It’s time to play a ball again. That’s what Colorado governor Jared Polis says.
While safety remains his primary concern during the ongoing coronavirus pandemic, Polis is ready to return to sports and hopes the first roll of the Rockies 2020 season will be thrown in early July.
“We long for a sense of normalcy and a sense of getting our lives back,” Polis told The Denver Post on Thursday. ‘That can mean university football and professional baseball or any other sport. That’s part of our life, and as long as the players are willing to take that slightly increased risk of coming back, and they all succeed, the fans will be there.
“We are ready for a baseball season and ultimately for a football season. Especially in these times of great fear, we need our distraction and we need our sport. ”
Denver Mayor Michael Hancock stressed that safety should not come first, just as baseball is missed.
“Baseball season is a special time of the year in Denver that people look forward to all year round,” said Hancock. “The fact that the season has been postponed and that fans miss the atmosphere of the opening day and all the games after that has been another blow to our community during this pandemic.
“While it would certainly be exciting to see our Rockies get back on the diamond, just like everything else in our society that is reopening, we need to make sure it happens in a way that improves the health and safety of the players, coaches and all staff in the first place. And if fans can see teams live again, their health and safety should also be a priority. “
Major League Baseball, which halted spring practice on March 13, has set a tentative return date of July 4 hoping to play an 82-game schedule, though much detail needs to be worked on to make that happen. Under the current proposals, no fans are allowed at Coors Field or other Major League parks.
Polis said he spoke to Rockies owner Dick Monfort four or five times, adding, “We’re both excited about the prospect of playing baseball at Coors Field.”
Polis spoke to MLB Commissioner Rob Manfred on Monday and got away with the feeling that strong safety guidelines will be worked out. Last Friday, MLB submitted a first draft safety proposal to the MLB Players Association in a 67-page document describing how baseball can be restarted amid the pandemic. If a final agreement can be reached on security issues and if MLB and the players’ union can work out their financial differences, Polis is optimistic that there will be a season for 2020.
But, he said, both owners and players will likely have to take “a financial haircut.”
“Like too many things in baseball and soccer and professional sports, it all comes down to money,” said Polis, who is a big baseball fan. “The players and the owners are negotiating. I think for the fans we all hope they have a season. We want them to have a season.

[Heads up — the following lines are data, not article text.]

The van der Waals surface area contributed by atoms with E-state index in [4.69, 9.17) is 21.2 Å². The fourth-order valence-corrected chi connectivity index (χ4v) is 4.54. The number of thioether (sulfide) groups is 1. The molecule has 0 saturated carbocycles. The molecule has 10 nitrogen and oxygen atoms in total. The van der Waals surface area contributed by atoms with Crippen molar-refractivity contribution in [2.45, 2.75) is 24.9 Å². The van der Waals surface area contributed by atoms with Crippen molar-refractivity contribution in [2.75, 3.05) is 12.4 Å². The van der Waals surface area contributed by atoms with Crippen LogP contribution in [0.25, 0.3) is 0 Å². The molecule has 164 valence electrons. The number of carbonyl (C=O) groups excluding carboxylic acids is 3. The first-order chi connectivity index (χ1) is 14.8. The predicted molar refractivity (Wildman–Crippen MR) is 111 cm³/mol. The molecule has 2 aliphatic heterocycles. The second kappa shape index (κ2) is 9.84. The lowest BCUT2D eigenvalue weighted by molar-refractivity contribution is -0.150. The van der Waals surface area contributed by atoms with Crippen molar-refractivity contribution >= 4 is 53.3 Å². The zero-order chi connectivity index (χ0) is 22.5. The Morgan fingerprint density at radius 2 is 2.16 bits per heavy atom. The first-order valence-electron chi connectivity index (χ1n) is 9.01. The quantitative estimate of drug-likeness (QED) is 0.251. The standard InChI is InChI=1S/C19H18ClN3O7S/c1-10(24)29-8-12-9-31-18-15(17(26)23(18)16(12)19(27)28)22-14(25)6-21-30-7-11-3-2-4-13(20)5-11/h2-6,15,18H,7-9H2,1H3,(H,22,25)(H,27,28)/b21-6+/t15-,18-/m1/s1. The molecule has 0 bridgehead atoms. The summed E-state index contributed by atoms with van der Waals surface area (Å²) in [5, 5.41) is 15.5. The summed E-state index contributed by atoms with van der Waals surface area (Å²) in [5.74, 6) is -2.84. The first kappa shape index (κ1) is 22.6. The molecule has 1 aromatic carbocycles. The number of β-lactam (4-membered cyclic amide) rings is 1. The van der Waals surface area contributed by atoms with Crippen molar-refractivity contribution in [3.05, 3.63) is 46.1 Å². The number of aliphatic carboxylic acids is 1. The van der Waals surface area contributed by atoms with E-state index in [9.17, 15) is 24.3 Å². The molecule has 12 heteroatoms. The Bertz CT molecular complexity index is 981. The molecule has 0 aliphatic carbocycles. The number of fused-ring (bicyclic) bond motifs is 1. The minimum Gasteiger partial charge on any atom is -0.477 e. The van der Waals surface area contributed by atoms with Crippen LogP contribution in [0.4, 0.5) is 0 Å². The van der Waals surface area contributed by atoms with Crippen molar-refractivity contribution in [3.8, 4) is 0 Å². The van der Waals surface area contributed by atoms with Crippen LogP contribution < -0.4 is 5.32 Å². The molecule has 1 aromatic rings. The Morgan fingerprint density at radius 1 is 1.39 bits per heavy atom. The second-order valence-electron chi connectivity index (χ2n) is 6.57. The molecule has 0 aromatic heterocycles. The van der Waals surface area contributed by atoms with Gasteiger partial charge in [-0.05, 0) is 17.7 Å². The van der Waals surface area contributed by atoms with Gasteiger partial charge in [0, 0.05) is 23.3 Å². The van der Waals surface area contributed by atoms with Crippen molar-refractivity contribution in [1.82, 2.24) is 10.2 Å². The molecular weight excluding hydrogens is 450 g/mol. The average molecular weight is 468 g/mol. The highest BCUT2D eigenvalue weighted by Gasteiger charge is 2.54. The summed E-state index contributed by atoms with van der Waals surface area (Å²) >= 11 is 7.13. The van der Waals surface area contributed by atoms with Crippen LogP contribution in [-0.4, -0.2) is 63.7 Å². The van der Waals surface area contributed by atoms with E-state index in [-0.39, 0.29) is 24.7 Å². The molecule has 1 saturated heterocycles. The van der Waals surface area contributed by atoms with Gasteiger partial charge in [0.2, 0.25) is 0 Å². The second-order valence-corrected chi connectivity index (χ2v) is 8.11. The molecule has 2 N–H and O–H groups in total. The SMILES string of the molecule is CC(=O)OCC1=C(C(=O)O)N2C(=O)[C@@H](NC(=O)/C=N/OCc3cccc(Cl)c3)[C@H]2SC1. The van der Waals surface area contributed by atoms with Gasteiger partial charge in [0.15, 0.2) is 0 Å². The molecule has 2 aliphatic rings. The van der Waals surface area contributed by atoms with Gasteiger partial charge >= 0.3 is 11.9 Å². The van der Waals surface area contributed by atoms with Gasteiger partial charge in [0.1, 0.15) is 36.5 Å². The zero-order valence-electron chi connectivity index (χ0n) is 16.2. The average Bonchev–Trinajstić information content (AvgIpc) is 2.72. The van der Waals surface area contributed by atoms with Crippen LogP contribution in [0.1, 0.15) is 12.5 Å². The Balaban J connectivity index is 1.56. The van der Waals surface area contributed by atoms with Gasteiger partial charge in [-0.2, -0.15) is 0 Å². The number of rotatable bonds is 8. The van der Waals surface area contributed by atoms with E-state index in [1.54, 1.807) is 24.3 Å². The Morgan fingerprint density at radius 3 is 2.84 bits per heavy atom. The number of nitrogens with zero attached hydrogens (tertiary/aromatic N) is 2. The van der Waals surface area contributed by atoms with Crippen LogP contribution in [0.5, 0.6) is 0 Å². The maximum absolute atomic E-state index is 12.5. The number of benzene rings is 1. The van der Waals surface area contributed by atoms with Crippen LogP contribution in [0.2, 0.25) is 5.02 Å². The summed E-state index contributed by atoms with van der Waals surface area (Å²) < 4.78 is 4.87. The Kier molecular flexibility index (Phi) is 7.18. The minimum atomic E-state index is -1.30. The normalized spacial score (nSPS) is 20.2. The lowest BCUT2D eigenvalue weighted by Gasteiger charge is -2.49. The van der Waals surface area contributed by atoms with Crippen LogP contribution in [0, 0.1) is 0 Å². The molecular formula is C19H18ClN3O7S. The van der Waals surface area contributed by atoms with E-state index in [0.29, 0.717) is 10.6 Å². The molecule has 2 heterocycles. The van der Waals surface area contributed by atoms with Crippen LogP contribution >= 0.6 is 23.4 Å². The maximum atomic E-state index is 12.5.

“I understand both positions. I understand the players (side). They play with extra risk and it’s a shortened season and they probably know they’re going to have a haircut, and at some level it might just not be worth their time.
“And I understand the position of the owners. They see much less income and they can’t have it all on their shoulders. It should also make sense for them to open the season. I really hope the economy works. They will both need a financial haircut, but I think both the owners and the players can make money, and more importantly we fans can have a real baseball season no matter how short. ”
According to The Associated Press, MLB has reportedly told players it wants to lose $ 4 billion projects even if a season is in play. The parties agreed in March that players would earn a proportional salary based on games played, but owners voted last week to propose salaries based on an income split between 50 and 50.
As for the safety protocols proposed by MLB, Polis is on board.
“Absolutely,” he said. “They must ensure that their players, staff and referees are reasonably safe. They are going to test regularly and one of the safest places will be associated with Major League Baseball. … They can afford the kinds of protocols the rest of us can’t. “
As for the Broncos, whose regular season opens on September 14 vs. Tennessee, Polis is hopeful.
“It will also be one of those things where the NFL has to figure out how to play games,” he said. “As long as they have good safety protocols, I don’t think there’s any reason to think it’s less safe.”
However, the governor added that baseball should be prepared and have an alternative plan if players test positive for the corona virus.
“I hate to say it, but it is certainly likely that at some point there will be people associated with a team that is (infected) during an outbreak,” he said. So there has to be a way for games to be played and moved without compromising. Maybe that means more double heads – treat them like rain showers.
“But if there are seven or eight players on a team coming up with COVID-19, you have to wait and close that team for a week or two.”
Polis doesn’t expect fans to watch Rockies games at Coors Field later in the season, but does make a suggestion.
“I advised the Commissioner to allow a few Coloradans in each game,” he said. “We can have a military night, we can have a night for nurses and first responders. It is symbolically important. We could all see through them vicariously when we watch on television. ‘